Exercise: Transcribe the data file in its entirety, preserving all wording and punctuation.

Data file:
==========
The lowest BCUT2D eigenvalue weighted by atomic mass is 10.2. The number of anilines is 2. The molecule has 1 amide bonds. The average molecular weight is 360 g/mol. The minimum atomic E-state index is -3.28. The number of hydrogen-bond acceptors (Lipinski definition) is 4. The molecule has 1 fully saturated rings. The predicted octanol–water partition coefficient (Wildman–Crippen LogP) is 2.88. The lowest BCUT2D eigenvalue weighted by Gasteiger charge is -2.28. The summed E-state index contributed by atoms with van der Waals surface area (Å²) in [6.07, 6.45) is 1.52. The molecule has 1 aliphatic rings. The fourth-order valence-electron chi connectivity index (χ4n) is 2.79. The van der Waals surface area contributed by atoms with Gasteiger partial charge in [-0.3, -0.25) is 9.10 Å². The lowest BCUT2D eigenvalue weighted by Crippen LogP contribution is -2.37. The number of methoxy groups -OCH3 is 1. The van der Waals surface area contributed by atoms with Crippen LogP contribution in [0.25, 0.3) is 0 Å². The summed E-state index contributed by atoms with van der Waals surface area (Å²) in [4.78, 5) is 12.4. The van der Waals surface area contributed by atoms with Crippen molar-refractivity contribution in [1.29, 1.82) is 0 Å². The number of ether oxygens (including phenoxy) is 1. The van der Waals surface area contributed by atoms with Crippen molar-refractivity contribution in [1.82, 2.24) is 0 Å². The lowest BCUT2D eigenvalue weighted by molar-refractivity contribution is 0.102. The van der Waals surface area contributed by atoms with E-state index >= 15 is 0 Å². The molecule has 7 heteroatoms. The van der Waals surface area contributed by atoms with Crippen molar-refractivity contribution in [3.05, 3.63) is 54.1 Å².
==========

The lowest BCUT2D eigenvalue weighted by atomic mass is 10.2. The number of anilines is 2. The molecule has 1 amide bonds. The average molecular weight is 360 g/mol. The minimum atomic E-state index is -3.28. The number of hydrogen-bond acceptors (Lipinski definition) is 4. The molecule has 1 fully saturated rings. The predicted octanol–water partition coefficient (Wildman–Crippen LogP) is 2.88. The lowest BCUT2D eigenvalue weighted by Gasteiger charge is -2.28. The summed E-state index contributed by atoms with van der Waals surface area (Å²) in [6.07, 6.45) is 1.52. The molecule has 1 aliphatic rings. The fourth-order valence-electron chi connectivity index (χ4n) is 2.79. The van der Waals surface area contributed by atoms with Gasteiger partial charge in [-0.3, -0.25) is 9.10 Å². The lowest BCUT2D eigenvalue weighted by Crippen LogP contribution is -2.37. The number of methoxy groups -OCH3 is 1. The van der Waals surface area contributed by atoms with Crippen LogP contribution in [0.25, 0.3) is 0 Å². The summed E-state index contributed by atoms with van der Waals surface area (Å²) in [4.78, 5) is 12.4. The van der Waals surface area contributed by atoms with Crippen molar-refractivity contribution in [1.29, 1.82) is 0 Å². The number of ether oxygens (including phenoxy) is 1. The van der Waals surface area contributed by atoms with Crippen molar-refractivity contribution in [1.82, 2.24) is 0 Å². The lowest BCUT2D eigenvalue weighted by molar-refractivity contribution is 0.102. The van der Waals surface area contributed by atoms with E-state index >= 15 is 0 Å². The molecule has 7 heteroatoms. The van der Waals surface area contributed by atoms with Crippen molar-refractivity contribution in [3.05, 3.63) is 54.1 Å².